Obama himself has stated on many occasions: "It's the right thing to do!"
Constitutionality and any resulting burden of debt (taxation) don't matter if something is "the right thing to do."
On May 13, 2014, Obama again stated, "It's the right thing to do" — this time regarding immigration policy. Never mind the following:
...[A]report on Monday [May 12, 2014] showed that the Obama administration in 2013 released tens of thousands of criminals awaiting possible deportation, including some accused of murder, sexual assault, arson and kidnapping. A total of 36,007 illegal immigrants who committed nearly 88,000 crimes combined were freed last year while being processed for deportation, according to the report from the Center of Immigration Studies.Let's return now to the first link in this blog post. The title of the article is Obama: (Insert Issue Here) ‘It’s the Right Thing to Do’.
The U.S. Immigration and Customs Enforcement agency gathered the statistics in response to a congressional inquiry. Besides violent criminals, ICE released 16,000 illegal immigrants convicted of driving under the influence. The report also showed that ICE released nearly 2,700 illegal immigrants convicted of assault, 1,300 convicted for domestic violence, and nearly 1,300 convicted for battery....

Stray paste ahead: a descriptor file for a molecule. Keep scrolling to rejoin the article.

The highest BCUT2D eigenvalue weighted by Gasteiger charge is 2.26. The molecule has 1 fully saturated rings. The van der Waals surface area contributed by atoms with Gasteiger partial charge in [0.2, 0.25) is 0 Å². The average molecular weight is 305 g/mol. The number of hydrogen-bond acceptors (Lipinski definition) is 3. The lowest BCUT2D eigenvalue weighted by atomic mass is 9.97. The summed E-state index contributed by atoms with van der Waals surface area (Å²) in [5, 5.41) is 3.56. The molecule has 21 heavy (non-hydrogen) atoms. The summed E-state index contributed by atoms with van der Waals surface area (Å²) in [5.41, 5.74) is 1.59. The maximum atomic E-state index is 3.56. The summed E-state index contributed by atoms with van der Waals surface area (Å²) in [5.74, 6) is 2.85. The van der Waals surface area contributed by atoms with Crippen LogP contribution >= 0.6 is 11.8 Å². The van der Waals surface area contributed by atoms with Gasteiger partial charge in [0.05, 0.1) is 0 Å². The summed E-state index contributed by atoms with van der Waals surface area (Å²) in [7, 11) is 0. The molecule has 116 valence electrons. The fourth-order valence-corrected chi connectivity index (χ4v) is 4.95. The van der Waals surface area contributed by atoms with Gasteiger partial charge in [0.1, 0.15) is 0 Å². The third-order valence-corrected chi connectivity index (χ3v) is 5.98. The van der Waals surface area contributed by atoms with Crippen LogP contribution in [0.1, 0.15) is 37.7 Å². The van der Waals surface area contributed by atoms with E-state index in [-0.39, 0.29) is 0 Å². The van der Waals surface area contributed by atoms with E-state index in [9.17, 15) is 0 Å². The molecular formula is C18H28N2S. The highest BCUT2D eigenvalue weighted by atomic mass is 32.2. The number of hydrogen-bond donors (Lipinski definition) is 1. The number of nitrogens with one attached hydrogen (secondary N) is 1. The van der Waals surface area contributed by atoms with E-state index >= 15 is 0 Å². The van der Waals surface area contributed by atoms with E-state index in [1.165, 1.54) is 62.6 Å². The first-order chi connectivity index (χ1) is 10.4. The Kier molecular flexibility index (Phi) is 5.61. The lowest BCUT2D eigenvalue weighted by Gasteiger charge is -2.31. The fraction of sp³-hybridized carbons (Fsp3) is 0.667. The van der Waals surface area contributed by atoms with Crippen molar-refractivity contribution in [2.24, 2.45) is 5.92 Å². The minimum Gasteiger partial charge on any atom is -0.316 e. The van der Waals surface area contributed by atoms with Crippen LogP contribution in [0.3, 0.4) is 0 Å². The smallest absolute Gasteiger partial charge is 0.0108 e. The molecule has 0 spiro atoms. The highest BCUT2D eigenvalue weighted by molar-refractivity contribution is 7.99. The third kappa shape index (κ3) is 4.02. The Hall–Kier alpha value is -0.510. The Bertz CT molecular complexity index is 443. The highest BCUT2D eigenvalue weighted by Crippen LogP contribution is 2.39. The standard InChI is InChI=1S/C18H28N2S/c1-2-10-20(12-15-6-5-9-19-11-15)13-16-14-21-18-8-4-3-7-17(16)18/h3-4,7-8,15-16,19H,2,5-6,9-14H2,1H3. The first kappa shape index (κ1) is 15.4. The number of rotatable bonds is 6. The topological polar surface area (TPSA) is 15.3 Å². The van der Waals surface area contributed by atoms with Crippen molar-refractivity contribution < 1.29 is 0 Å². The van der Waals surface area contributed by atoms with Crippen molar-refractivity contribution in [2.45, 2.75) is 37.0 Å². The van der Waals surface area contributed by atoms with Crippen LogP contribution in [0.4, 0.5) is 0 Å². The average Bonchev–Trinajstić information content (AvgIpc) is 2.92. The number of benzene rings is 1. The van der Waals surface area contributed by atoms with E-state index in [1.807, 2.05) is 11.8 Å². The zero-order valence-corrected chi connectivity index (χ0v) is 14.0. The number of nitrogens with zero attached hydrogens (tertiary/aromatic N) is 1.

What is the definition of "the right thing to do"? What if that definition contradicts the parameters of the rule of civil law established by our Constitution or the rights guaranteed by our Constitution? This blog post mentions the Obama administration, but could just as easily refer to earlier administrations.
We often speak of the dangers of moral relativism.
Perhaps we should also be examining the inconsistencies and dangers of political relativism.